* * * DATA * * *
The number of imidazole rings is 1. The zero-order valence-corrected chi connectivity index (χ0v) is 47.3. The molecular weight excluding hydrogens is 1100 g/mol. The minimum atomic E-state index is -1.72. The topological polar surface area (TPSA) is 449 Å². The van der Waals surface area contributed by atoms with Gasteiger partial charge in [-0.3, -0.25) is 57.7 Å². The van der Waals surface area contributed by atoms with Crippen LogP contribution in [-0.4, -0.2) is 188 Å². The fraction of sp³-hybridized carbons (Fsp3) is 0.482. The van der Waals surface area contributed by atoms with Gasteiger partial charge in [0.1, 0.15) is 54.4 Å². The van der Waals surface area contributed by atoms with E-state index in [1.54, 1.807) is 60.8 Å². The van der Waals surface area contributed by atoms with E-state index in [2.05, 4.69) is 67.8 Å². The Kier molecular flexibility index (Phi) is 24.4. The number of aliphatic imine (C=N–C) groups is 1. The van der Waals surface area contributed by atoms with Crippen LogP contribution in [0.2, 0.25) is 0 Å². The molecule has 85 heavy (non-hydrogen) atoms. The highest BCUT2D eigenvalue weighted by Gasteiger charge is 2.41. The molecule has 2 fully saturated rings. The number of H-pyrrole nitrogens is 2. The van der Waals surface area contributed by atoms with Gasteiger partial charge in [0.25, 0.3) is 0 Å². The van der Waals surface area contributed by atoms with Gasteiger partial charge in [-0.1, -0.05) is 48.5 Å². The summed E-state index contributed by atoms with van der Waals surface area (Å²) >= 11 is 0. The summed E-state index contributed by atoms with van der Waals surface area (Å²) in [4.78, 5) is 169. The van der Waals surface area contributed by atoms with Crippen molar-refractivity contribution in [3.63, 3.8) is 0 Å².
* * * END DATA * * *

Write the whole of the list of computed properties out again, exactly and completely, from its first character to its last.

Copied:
The number of imidazole rings is 1. The zero-order valence-corrected chi connectivity index (χ0v) is 47.3. The molecular weight excluding hydrogens is 1100 g/mol. The minimum atomic E-state index is -1.72. The topological polar surface area (TPSA) is 449 Å². The van der Waals surface area contributed by atoms with Gasteiger partial charge in [-0.3, -0.25) is 57.7 Å². The van der Waals surface area contributed by atoms with Crippen LogP contribution in [-0.4, -0.2) is 188 Å². The fraction of sp³-hybridized carbons (Fsp3) is 0.482. The van der Waals surface area contributed by atoms with Gasteiger partial charge in [0.1, 0.15) is 54.4 Å². The van der Waals surface area contributed by atoms with E-state index in [1.54, 1.807) is 60.8 Å². The van der Waals surface area contributed by atoms with E-state index in [2.05, 4.69) is 67.8 Å². The Kier molecular flexibility index (Phi) is 24.4. The number of aliphatic imine (C=N–C) groups is 1. The van der Waals surface area contributed by atoms with Crippen LogP contribution in [0.2, 0.25) is 0 Å². The molecule has 85 heavy (non-hydrogen) atoms. The highest BCUT2D eigenvalue weighted by Gasteiger charge is 2.41. The molecule has 2 fully saturated rings. The number of H-pyrrole nitrogens is 2. The van der Waals surface area contributed by atoms with Gasteiger partial charge in [0.25, 0.3) is 0 Å². The van der Waals surface area contributed by atoms with Gasteiger partial charge in [-0.1, -0.05) is 48.5 Å². The summed E-state index contributed by atoms with van der Waals surface area (Å²) >= 11 is 0. The summed E-state index contributed by atoms with van der Waals surface area (Å²) in [4.78, 5) is 169. The van der Waals surface area contributed by atoms with Crippen molar-refractivity contribution in [3.63, 3.8) is 0 Å².